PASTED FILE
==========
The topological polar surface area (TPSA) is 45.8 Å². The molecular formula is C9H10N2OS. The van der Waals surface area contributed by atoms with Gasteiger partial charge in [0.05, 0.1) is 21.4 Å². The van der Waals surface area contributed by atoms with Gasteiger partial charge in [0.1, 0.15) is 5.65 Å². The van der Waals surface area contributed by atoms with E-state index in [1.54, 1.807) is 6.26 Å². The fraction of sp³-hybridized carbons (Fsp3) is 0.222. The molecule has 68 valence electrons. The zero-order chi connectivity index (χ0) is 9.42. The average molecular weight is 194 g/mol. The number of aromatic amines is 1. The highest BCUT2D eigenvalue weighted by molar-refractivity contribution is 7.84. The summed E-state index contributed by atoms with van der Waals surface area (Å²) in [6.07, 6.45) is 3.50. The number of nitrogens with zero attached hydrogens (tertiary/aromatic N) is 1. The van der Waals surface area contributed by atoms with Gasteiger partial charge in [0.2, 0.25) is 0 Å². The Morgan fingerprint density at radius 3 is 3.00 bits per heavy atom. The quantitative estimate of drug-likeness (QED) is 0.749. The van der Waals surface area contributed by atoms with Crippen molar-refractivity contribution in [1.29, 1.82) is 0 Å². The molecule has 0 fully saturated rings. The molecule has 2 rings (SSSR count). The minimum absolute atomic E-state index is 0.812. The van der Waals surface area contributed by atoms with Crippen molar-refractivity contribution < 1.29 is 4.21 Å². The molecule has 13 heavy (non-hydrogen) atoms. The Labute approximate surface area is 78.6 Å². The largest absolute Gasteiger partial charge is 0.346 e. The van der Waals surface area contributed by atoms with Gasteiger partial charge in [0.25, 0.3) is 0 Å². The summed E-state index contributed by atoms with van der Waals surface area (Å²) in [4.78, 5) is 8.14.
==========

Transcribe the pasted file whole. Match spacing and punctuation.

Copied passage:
The topological polar surface area (TPSA) is 45.8 Å². The molecular formula is C9H10N2OS. The van der Waals surface area contributed by atoms with Gasteiger partial charge in [0.05, 0.1) is 21.4 Å². The van der Waals surface area contributed by atoms with Gasteiger partial charge in [0.1, 0.15) is 5.65 Å². The van der Waals surface area contributed by atoms with E-state index in [1.54, 1.807) is 6.26 Å². The fraction of sp³-hybridized carbons (Fsp3) is 0.222. The molecule has 68 valence electrons. The zero-order chi connectivity index (χ0) is 9.42. The average molecular weight is 194 g/mol. The number of aromatic amines is 1. The highest BCUT2D eigenvalue weighted by molar-refractivity contribution is 7.84. The summed E-state index contributed by atoms with van der Waals surface area (Å²) in [6.07, 6.45) is 3.50. The number of nitrogens with zero attached hydrogens (tertiary/aromatic N) is 1. The van der Waals surface area contributed by atoms with Gasteiger partial charge in [0.2, 0.25) is 0 Å². The Morgan fingerprint density at radius 3 is 3.00 bits per heavy atom. The quantitative estimate of drug-likeness (QED) is 0.749. The van der Waals surface area contributed by atoms with Crippen molar-refractivity contribution in [1.29, 1.82) is 0 Å². The molecule has 0 fully saturated rings. The molecule has 2 rings (SSSR count). The minimum absolute atomic E-state index is 0.812. The van der Waals surface area contributed by atoms with Crippen molar-refractivity contribution < 1.29 is 4.21 Å². The molecule has 13 heavy (non-hydrogen) atoms. The Labute approximate surface area is 78.6 Å². The largest absolute Gasteiger partial charge is 0.346 e. The van der Waals surface area contributed by atoms with Gasteiger partial charge in [0.25, 0.3) is 0 Å². The summed E-state index contributed by atoms with van der Waals surface area (Å²) in [4.78, 5) is 8.14.